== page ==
With people spending time and money online in ever-growing numbers, email marketing campaigns only make sense. Cheap, easy, speedy,and effective, they’re the workhorses of modern marketing. Like most things worth doing, though, these campaigns must be done correctly. A flawed campaign not only fails at bringing in sales – it also tends to chase away the very customers you’re hoping to attract.
Below are five “fatal flaws” that haunt (and eventually bury) plenty of email marketing campaigns. Does your latest blast contain any of the following killers?
1. It’s obviously (and we mean obviously) a mass-market message
Let’s be realistic: customers know that marketing messages are being sent to many recipients at the same time. But nobody likes to feel generic. A doomed marketing campaign is one that isn’t tailored in the least toward specific customers. Nothing feels more like spam than a “Dear Mr. or Mrs. Potential Customer”-style epistle promoting items the recipient would never buy or want. Whether you divide the pool by age, gender or buying history, split up recipients into target groups, and tailor marketing to suit them. Then make it obvious in the message itself why the recipient is getting it.
2. It’s technologically flawed
Nothing irritates an email user more than a message with broken links, dead pictures or other technological errors. Send emails that are easy and pleasing to read. Keep image sizes reduced so that they load quickly, even in slow browsers. Double-check that your links work properly, that they open in a new window (so you don’t hijack the user’s inbox), and that they point to the correct locations.
3. It’s a nuisance in any significant way
One could argue that any email marketing campaign has the ability to be a nuisance – they are advertisements, after all. But the least you can do is ensure that your messages keep the annoyance factor to a minimum. Avoid sending multiple messages within a specific time period. Nix emails that lead to pop-up ads, websites that play music or load Flash, or anything else that could slow down the user. An annoyed customer won’t buy anything. It spells the end for your campaign if it’s easier for the recipient to click “Spam” than it is for them to read your message.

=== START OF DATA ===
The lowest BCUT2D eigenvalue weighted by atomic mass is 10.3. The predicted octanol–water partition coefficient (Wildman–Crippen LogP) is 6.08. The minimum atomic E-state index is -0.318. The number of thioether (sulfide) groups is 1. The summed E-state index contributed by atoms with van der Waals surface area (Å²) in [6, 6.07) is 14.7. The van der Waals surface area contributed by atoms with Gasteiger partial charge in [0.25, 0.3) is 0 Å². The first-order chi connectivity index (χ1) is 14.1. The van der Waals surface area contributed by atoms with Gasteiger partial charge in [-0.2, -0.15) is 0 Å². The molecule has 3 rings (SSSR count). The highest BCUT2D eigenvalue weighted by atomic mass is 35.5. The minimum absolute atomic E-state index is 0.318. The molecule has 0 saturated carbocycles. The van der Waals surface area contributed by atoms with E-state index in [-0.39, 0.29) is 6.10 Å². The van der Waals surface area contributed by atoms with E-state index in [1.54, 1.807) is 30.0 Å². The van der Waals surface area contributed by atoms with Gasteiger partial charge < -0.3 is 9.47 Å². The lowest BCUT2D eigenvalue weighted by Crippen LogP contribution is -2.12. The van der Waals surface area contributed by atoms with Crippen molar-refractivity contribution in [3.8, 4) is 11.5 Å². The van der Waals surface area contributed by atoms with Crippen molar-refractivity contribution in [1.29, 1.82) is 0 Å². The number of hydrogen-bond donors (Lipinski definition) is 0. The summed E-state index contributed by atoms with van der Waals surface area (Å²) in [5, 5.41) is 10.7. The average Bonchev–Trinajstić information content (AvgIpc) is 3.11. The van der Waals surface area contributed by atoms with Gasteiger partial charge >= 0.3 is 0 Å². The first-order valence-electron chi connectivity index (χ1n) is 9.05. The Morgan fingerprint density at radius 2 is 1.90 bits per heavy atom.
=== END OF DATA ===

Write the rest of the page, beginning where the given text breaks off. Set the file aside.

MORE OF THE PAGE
4. It’s unsolicited
Unsolicited emails not only are extremely ineffective, it is against the law to send them. This goes hand-in-hand with the fifth flaw, but it’s important enough to deserve its own number. An email campaign that wasn’t, in some way, solicited by the customer is going to die with its boots on… and it won’t be pretty. However you gather the addresses for the campaign, make sure the recipients of your emails should reasonably expect them. Did the person sign up with you, or purchase from you? Then he or she should expect to be on the list. Did you get his or her email address from another company’s customer list, from the internet or from some other slightly-shady means? Hold back on the blast. Trust us. It will result in far more people determined never to purchase from you than it will happy customers. (Along the same lines, an email marketing campaign that contains people who have already asked to be unsubscribed is signing its own death warrant).
5. It hasn’t been tested … on someone other than the person who created it
Sometimes a company gets so caught up in sending out information to customers that they forget how to think like a customer. Have your marketing emails proofed by someone outside of the inner circle. Larger companies might use a focus group; smaller companies and entrepreneurs should have no shortage of friends and family to ask. Customers often respond in unexpected ways to text, images and styles. While ideally we are all our own best critics, the point of view of someone from the other side is invaluable. Remember, the point of your campaign is to please those people. Period.
With that in mind, pay attention to any feedback your messages receive from actual customers – whether they send you comments in response to your messages, or they start unsubscribing in droves after your latest blast. This type of feedback is a treasure trove of information to use on future attempts, and using it to your advantage can mean the difference between life or death for your next campaign.